Grand Pre'--birthplace of the heroine of Longfellow's poem "Evangeline"

Annapolis and the forts in that area--Annapolis was "Port Royal" back in the day when Nova Scotia was French Acadia

The tidal power station near Annapolis.

We stayed a week and didn't even get to Cape Breton.

OTOH--we had one of the most disgusting meals in our experience-- Rappie pie. My spouse still tweaks me for wanting to sample that Canadian , uh, "delicacy."

I will say, in response to the OP, that not every place should be Silicon Valley and there is room in North America for a laid-back place like Nova Scotia where the "good old days" are still present.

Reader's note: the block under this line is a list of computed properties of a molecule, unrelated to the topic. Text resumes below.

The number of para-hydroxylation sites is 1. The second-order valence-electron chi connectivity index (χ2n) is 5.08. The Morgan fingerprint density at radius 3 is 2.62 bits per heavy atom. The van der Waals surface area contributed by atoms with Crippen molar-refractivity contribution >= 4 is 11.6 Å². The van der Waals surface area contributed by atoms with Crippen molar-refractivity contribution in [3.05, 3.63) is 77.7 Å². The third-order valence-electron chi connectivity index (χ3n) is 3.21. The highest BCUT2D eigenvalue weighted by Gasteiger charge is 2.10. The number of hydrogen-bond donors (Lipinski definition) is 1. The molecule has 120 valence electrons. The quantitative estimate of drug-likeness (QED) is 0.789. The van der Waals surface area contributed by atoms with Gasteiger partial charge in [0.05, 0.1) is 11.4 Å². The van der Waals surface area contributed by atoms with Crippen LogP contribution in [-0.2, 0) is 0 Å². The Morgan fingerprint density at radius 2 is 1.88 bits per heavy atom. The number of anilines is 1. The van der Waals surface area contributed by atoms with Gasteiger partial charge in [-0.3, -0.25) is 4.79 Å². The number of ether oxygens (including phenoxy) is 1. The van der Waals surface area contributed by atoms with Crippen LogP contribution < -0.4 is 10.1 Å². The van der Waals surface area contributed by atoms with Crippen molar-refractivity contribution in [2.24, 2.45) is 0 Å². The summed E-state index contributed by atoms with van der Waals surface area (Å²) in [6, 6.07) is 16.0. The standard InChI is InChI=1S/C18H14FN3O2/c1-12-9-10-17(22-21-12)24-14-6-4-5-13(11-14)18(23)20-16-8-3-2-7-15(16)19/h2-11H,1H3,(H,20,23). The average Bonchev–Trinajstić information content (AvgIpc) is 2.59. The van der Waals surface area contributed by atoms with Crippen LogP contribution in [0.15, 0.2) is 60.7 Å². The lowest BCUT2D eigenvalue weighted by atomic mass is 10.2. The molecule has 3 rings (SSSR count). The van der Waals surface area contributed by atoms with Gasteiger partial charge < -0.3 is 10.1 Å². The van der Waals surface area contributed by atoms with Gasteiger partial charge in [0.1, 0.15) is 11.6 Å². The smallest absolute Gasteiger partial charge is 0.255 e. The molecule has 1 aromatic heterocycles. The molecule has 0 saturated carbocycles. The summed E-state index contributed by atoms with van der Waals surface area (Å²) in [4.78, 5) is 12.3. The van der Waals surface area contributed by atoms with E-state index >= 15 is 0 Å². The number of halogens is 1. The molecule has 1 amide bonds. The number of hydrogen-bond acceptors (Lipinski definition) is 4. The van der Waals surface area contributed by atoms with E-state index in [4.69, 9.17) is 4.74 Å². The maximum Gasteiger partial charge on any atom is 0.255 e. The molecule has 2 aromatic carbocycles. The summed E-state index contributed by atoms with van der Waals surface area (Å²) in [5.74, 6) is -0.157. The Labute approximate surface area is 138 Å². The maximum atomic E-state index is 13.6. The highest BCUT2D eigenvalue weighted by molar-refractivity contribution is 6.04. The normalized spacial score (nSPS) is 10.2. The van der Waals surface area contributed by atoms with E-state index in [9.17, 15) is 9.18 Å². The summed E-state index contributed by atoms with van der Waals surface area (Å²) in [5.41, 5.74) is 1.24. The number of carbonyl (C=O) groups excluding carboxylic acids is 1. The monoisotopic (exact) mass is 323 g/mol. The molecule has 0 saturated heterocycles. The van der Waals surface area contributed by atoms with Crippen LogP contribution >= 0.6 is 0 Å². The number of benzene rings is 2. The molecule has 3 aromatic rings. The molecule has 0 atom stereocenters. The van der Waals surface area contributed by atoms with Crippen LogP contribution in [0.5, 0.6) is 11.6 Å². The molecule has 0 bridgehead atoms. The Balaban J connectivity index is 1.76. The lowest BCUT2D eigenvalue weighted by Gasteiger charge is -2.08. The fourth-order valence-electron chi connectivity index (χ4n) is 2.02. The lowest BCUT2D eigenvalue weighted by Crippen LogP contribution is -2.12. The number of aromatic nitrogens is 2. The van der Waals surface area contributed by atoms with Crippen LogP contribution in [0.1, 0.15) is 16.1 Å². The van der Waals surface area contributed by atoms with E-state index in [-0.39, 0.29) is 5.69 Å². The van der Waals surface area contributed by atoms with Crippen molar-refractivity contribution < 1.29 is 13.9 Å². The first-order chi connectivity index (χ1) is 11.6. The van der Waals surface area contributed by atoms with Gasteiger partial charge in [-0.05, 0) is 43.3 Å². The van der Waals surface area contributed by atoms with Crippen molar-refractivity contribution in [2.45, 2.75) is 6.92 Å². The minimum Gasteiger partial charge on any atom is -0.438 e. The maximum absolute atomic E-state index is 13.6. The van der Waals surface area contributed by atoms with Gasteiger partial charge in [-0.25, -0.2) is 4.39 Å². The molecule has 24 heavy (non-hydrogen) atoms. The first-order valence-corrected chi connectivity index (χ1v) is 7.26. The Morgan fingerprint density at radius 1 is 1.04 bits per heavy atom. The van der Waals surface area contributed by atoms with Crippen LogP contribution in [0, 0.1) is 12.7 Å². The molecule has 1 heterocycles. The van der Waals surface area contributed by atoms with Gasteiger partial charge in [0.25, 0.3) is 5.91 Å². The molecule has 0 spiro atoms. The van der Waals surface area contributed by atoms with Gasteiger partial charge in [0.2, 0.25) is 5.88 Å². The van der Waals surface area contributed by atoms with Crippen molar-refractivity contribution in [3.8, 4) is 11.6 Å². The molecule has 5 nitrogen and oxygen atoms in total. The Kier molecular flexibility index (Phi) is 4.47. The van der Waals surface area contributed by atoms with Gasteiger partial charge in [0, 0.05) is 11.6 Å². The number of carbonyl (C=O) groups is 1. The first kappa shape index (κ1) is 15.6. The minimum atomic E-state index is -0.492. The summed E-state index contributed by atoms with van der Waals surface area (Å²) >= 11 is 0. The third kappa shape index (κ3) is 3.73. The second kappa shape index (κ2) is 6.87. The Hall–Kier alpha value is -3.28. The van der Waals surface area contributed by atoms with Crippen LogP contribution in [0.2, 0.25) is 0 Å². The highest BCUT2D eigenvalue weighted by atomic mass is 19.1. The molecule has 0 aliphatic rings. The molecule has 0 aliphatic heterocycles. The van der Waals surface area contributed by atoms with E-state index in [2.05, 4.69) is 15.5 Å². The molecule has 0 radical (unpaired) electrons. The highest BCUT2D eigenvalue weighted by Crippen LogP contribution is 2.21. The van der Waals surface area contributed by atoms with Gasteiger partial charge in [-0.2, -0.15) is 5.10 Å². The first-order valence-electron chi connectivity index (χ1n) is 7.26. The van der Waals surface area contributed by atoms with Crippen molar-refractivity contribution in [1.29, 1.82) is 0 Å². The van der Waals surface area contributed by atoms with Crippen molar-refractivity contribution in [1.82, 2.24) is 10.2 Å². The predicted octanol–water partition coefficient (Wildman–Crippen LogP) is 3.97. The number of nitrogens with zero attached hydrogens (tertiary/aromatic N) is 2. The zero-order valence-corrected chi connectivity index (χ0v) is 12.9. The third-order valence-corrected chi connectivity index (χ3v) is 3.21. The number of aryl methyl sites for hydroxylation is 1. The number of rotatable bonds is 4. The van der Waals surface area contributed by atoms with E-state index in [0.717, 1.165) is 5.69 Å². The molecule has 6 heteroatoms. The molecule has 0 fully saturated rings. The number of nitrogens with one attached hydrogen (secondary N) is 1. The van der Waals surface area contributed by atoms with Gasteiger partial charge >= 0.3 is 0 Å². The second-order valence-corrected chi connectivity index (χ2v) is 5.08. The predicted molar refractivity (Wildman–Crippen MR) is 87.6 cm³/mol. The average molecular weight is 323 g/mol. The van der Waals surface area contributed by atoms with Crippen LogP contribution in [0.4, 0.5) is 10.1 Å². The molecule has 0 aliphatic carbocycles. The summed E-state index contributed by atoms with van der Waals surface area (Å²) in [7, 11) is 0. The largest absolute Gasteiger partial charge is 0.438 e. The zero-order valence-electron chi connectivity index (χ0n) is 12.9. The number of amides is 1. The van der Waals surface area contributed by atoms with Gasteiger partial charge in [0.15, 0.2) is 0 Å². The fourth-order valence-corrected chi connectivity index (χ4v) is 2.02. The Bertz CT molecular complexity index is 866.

VHS

Ad Honorem
Dec 2015
4,754
Florania
The only one of these areas I've been to was Nova Scotia, and we enjoyed seeing:

The Maritime Museum in Halifax and the waterfront and citadel in Halifax--in fact, went to the Maritime Museum twice!

Lunenburg with its fisheries museum

The Bay of Fundy

Grand Pre'--birthplace of the heroine of Longfellow's poem "Evangeline"

Annapolis and the forts in that area--Annapolis was "Port Royal" back in the day when Nova Scotia was French Acadia

The tidal power station near Annapolis.

We stayed a week and didn't even get to Cape Breton.

OTOH--we had one of the most disgusting meals in our experience-- Rappie pie. My spouse still tweaks me for wanting to sample that Canadian , uh, "delicacy."